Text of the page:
Meconis’ humor and storytelling gifts here wed seamlessly with her evocative pen-and-ink and gouache illustrations, which are rendered in warm earth and sea tones and brim with movement, expressively capturing even Margaret’s interior monologues. With its compelling, complex characters and intrigue-laden plot, this will have readers hoping it’s only the first of many adventures for Meconis’ savvy heroine. —Kirkus Reviews (starred review)

“Weaving faith, love, statecraft, and self-discovery into a tale of palace intrigue relocated to the halls of a convent on a remote island at sea, Dylan Meconis uses the trappings of the history we know to create a high-stakes adventure in an alternate past that feels so detailed and so familiar, you’ll find yourself wondering why you never read about it in school. This beautiful book swept me away from the first page.” —Kate Milford, author of the Greenglass House series

“Dylan Meconis is at the absolute top of her game. A gorgeously rendered, lovingly realized alternate history, full of personal revelations in the midst of political intrigue. A tale of growing up, and of understanding that the world is larger and stranger than it once seemed. (Plus it has a Terrible Recipe for Terrible Gruel.)” —Ben Hatke, author-illustrator of the Zita the Spacegirl series

“This is the book I was always trying to get my hands on in high school that never seemed to materialize. An adventure to lose yourself in, with an attention to historical detail to please the nerdiest among us. I fell easily and completely into this world and its characters, knowing I was safe in Dylan Meconis’s hands, and I’m really excited for more people to find out what I’ve known for a long time—that she is one of a kind.” —Kate Beaton, author-illustrator of Hark! A Vagrant

Cult graphic novelist Dylan Meconis offers a rich reimagining of history in this hybrid novel loosely based on the exile of Queen Elizabeth I by her sister, Queen Mary.

When her sister seizes the throne, Queen Eleanor of Albion is banished to a tiny island off the coast of her kingdom, where the nuns of the convent spend their days peacefully praying, sewing, and gardening. But the island is also home to Margaret, a mysterious young orphan girl whose life is upturned when the cold, regal stranger arrives. As Margaret grows closer to Eleanor, she grapples with the revelation of the island’s sinister true purpose as well as the truth of her own past. When Eleanor’s life is threatened, Margaret is faced with a perilous choice between helping Eleanor and protecting herself.

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Margaret has lived on an island with nuns and servants her entire life. The nuns are of the Elysian order, and their job is to pray for the sailors that sail on the waters near their island. They also take in those that need shelter who come to the island, and help those who are washed ashore from a shipwreck. Margaret knows that she couldn’t have been born on the island, but none of the nuns are willing to tell her where she came from. She was also the only kid on the island, at least until William came. This book tells the story of her adventures on this island as she learns about her family, true family, and friendship.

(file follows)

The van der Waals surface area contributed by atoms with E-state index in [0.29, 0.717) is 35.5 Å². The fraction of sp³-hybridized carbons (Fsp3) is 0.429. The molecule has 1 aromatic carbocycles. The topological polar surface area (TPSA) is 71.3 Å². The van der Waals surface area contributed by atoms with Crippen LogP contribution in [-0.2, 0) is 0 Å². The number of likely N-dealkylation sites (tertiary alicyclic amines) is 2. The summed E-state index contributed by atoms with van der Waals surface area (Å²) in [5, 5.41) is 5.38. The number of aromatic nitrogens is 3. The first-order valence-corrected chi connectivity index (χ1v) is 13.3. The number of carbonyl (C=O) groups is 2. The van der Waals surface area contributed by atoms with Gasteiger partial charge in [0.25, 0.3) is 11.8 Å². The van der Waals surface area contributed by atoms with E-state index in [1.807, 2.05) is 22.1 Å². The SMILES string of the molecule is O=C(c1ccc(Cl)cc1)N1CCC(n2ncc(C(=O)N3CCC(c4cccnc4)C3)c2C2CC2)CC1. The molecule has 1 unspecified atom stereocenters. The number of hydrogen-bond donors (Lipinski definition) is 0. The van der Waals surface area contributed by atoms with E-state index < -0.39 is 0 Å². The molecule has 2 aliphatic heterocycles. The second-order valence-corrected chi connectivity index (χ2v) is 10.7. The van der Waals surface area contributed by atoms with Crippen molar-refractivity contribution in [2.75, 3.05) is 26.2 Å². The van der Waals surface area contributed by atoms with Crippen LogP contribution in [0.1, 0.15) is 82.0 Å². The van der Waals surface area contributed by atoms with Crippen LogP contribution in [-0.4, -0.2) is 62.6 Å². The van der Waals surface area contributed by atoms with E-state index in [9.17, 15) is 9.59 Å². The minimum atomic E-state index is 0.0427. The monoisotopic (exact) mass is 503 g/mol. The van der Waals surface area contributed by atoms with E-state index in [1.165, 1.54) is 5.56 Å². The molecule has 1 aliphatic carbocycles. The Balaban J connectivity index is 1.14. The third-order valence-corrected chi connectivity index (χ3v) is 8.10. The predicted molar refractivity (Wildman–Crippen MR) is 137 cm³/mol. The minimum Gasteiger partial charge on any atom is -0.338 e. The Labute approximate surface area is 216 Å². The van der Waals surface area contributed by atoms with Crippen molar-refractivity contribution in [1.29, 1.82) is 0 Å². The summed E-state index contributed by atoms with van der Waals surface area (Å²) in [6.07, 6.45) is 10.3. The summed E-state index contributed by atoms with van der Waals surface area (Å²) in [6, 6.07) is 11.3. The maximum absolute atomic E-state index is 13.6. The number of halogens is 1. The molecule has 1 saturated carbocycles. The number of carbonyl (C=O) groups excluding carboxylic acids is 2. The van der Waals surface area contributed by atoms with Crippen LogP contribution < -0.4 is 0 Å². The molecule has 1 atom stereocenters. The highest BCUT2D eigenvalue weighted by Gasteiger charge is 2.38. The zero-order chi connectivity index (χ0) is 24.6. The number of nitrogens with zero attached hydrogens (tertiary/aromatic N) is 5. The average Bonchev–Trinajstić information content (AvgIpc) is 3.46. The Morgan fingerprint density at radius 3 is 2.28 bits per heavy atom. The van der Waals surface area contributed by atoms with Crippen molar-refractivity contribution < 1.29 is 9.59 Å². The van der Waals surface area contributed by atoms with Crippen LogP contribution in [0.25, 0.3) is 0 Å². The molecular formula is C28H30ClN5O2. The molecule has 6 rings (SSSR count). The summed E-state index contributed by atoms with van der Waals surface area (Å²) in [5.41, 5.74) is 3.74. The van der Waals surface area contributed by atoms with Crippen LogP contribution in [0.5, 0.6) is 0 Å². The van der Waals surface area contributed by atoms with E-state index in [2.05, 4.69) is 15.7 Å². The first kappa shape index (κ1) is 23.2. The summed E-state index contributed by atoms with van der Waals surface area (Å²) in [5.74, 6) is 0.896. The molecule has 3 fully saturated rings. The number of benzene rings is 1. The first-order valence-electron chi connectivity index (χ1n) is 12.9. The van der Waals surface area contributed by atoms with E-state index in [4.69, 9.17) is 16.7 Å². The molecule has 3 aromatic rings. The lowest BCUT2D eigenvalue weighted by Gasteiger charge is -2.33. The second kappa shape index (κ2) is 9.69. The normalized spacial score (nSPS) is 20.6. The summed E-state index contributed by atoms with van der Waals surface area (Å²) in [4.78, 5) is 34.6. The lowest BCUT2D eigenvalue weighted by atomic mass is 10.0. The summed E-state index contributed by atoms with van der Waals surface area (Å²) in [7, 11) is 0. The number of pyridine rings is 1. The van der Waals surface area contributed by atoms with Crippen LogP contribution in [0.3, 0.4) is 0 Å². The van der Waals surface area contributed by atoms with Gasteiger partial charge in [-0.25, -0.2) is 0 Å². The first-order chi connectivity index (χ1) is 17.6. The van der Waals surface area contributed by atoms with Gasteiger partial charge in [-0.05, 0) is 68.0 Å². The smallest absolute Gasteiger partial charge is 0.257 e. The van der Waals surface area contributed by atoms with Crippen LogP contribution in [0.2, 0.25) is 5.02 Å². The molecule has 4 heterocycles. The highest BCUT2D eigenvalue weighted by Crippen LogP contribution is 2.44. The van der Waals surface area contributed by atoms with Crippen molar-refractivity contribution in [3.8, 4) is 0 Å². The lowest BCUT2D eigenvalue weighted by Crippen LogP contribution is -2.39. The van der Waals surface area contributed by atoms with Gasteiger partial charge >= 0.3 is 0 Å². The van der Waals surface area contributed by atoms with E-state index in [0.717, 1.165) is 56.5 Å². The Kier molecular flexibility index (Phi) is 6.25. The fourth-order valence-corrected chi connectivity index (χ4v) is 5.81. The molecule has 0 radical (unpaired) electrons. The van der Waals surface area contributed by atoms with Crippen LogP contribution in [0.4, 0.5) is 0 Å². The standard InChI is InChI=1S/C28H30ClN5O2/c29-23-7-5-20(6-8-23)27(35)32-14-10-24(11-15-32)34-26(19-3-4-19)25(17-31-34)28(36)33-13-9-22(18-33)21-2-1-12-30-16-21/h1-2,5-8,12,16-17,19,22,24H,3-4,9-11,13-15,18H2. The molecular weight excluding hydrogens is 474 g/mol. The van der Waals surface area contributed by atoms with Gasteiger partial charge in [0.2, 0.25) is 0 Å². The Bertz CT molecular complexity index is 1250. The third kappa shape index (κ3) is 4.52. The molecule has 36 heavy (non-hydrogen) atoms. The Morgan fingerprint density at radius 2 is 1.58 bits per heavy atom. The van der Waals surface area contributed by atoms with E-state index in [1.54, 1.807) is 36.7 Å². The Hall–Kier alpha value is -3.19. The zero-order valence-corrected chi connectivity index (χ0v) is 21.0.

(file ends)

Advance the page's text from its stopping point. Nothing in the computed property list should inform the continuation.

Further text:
I love graphic novels, but I have never read a historical fiction graphic novel. I wasn’t quite sure what to expect, but this book completely blew me away. Margaret was such a lively character, she reminded me of the girls that I grew up reading in the classic novels at the library like Pippi Longstocking and A Little Princess. She was full of life and lit up the rooms she was in, even on an island full of nuns and servants. She was imaginative, but she wanted to grow up to be a nun so she could help people. She never even thought of life off the island until more people from the mainland started coming to the island, but then she couldn’t stop thinking about it. Even when she thought about mainland life, she didn’t start to rebel against the people who had raised her. Which I took as a breath of fresh air. Not all preteen/teenaged girls are crazy and rebellious, some really enjoy their lives like Margaret did. You can be imaginative without trying to run away every 2 seconds.

This had to be one of the most fun yet even still historically accurate graphic novels I’ve read yet. I learned small things about living on an island full of nuns in the 16th century as I read about Margaret’s life there as an outsider. There were traditions that these nuns upheld, stories that these nuns told, that I had never even heard about as a non-Catholic Christian. Even so, the book wasn’t so forcibly religious that a non-Christian person would feel uncomfortable reading it. The historic religious events were woven in with brilliant storytelling and beautiful pictures.

I read this entire book in about 2-3 hours, while on buses and trains commuting to and from NYC. This book was so addictive that it took me out of that uncomfortable and annoying commute and made me think about a completely new world while I was reading it. I can say that I definitely have not had that experience while reading a graphic novel before.